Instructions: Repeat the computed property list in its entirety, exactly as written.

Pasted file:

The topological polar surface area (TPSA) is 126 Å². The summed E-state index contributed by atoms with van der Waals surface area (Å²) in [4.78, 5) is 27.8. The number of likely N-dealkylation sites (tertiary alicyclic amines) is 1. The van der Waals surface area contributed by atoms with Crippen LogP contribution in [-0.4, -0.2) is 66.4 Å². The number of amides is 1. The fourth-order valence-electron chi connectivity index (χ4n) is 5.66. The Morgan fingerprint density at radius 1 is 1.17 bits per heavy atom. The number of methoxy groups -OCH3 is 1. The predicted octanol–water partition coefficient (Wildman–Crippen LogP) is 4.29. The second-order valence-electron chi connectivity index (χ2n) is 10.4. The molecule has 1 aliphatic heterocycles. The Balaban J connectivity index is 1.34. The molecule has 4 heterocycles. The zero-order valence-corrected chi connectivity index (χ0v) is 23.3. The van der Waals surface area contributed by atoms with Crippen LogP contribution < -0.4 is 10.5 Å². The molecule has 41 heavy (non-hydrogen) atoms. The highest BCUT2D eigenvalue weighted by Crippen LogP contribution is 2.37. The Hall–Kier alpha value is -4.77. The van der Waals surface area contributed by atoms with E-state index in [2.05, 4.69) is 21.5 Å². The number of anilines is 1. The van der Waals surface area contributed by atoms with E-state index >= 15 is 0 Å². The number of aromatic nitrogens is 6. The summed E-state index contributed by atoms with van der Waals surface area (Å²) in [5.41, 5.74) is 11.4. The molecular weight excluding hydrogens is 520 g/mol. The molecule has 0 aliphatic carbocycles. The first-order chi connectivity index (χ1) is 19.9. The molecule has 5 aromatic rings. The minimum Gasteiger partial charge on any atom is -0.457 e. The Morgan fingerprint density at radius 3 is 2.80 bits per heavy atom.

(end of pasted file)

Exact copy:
The topological polar surface area (TPSA) is 126 Å². The summed E-state index contributed by atoms with van der Waals surface area (Å²) in [4.78, 5) is 27.8. The number of likely N-dealkylation sites (tertiary alicyclic amines) is 1. The van der Waals surface area contributed by atoms with Crippen LogP contribution in [-0.4, -0.2) is 66.4 Å². The number of amides is 1. The fourth-order valence-electron chi connectivity index (χ4n) is 5.66. The Morgan fingerprint density at radius 1 is 1.17 bits per heavy atom. The number of methoxy groups -OCH3 is 1. The predicted octanol–water partition coefficient (Wildman–Crippen LogP) is 4.29. The second-order valence-electron chi connectivity index (χ2n) is 10.4. The molecule has 1 aliphatic heterocycles. The Balaban J connectivity index is 1.34. The molecule has 4 heterocycles. The zero-order valence-corrected chi connectivity index (χ0v) is 23.3. The van der Waals surface area contributed by atoms with Crippen LogP contribution < -0.4 is 10.5 Å². The molecule has 41 heavy (non-hydrogen) atoms. The highest BCUT2D eigenvalue weighted by Crippen LogP contribution is 2.37. The Hall–Kier alpha value is -4.77. The van der Waals surface area contributed by atoms with E-state index in [2.05, 4.69) is 21.5 Å². The number of anilines is 1. The van der Waals surface area contributed by atoms with E-state index >= 15 is 0 Å². The number of aromatic nitrogens is 6. The summed E-state index contributed by atoms with van der Waals surface area (Å²) in [5.41, 5.74) is 11.4. The molecular weight excluding hydrogens is 520 g/mol. The molecule has 0 aliphatic carbocycles. The first-order chi connectivity index (χ1) is 19.9. The molecule has 5 aromatic rings. The minimum Gasteiger partial charge on any atom is -0.457 e. The Morgan fingerprint density at radius 3 is 2.80 bits per heavy atom.